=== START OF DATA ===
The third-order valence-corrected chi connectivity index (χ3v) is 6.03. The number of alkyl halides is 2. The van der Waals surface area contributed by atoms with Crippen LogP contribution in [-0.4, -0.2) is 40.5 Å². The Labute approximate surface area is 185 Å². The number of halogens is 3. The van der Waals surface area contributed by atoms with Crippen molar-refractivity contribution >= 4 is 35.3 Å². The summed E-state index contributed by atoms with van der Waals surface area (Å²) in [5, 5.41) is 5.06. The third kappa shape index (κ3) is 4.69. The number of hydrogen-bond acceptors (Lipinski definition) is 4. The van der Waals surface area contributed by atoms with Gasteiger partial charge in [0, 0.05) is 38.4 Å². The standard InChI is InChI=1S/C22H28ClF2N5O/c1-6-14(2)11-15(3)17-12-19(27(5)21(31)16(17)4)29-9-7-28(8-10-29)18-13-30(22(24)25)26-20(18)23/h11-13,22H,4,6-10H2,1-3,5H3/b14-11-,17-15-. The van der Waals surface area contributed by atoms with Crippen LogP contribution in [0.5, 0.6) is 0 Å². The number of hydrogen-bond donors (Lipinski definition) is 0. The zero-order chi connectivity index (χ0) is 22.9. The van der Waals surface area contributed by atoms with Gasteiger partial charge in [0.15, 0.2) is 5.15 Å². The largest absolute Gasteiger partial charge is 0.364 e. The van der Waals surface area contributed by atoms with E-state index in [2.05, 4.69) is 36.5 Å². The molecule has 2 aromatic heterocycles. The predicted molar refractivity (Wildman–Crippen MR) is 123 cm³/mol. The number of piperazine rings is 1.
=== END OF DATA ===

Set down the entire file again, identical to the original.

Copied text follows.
The third-order valence-corrected chi connectivity index (χ3v) is 6.03. The number of alkyl halides is 2. The van der Waals surface area contributed by atoms with Crippen LogP contribution in [-0.4, -0.2) is 40.5 Å². The Labute approximate surface area is 185 Å². The number of halogens is 3. The van der Waals surface area contributed by atoms with Crippen molar-refractivity contribution >= 4 is 35.3 Å². The summed E-state index contributed by atoms with van der Waals surface area (Å²) in [5, 5.41) is 5.06. The third kappa shape index (κ3) is 4.69. The number of hydrogen-bond acceptors (Lipinski definition) is 4. The van der Waals surface area contributed by atoms with Gasteiger partial charge in [0, 0.05) is 38.4 Å². The standard InChI is InChI=1S/C22H28ClF2N5O/c1-6-14(2)11-15(3)17-12-19(27(5)21(31)16(17)4)29-9-7-28(8-10-29)18-13-30(22(24)25)26-20(18)23/h11-13,22H,4,6-10H2,1-3,5H3/b14-11-,17-15-. The van der Waals surface area contributed by atoms with Crippen LogP contribution in [0.5, 0.6) is 0 Å². The number of hydrogen-bond donors (Lipinski definition) is 0. The zero-order chi connectivity index (χ0) is 22.9. The van der Waals surface area contributed by atoms with Gasteiger partial charge in [0.15, 0.2) is 5.15 Å². The largest absolute Gasteiger partial charge is 0.364 e. The van der Waals surface area contributed by atoms with E-state index in [2.05, 4.69) is 36.5 Å². The molecule has 2 aromatic heterocycles. The predicted molar refractivity (Wildman–Crippen MR) is 123 cm³/mol. The number of piperazine rings is 1.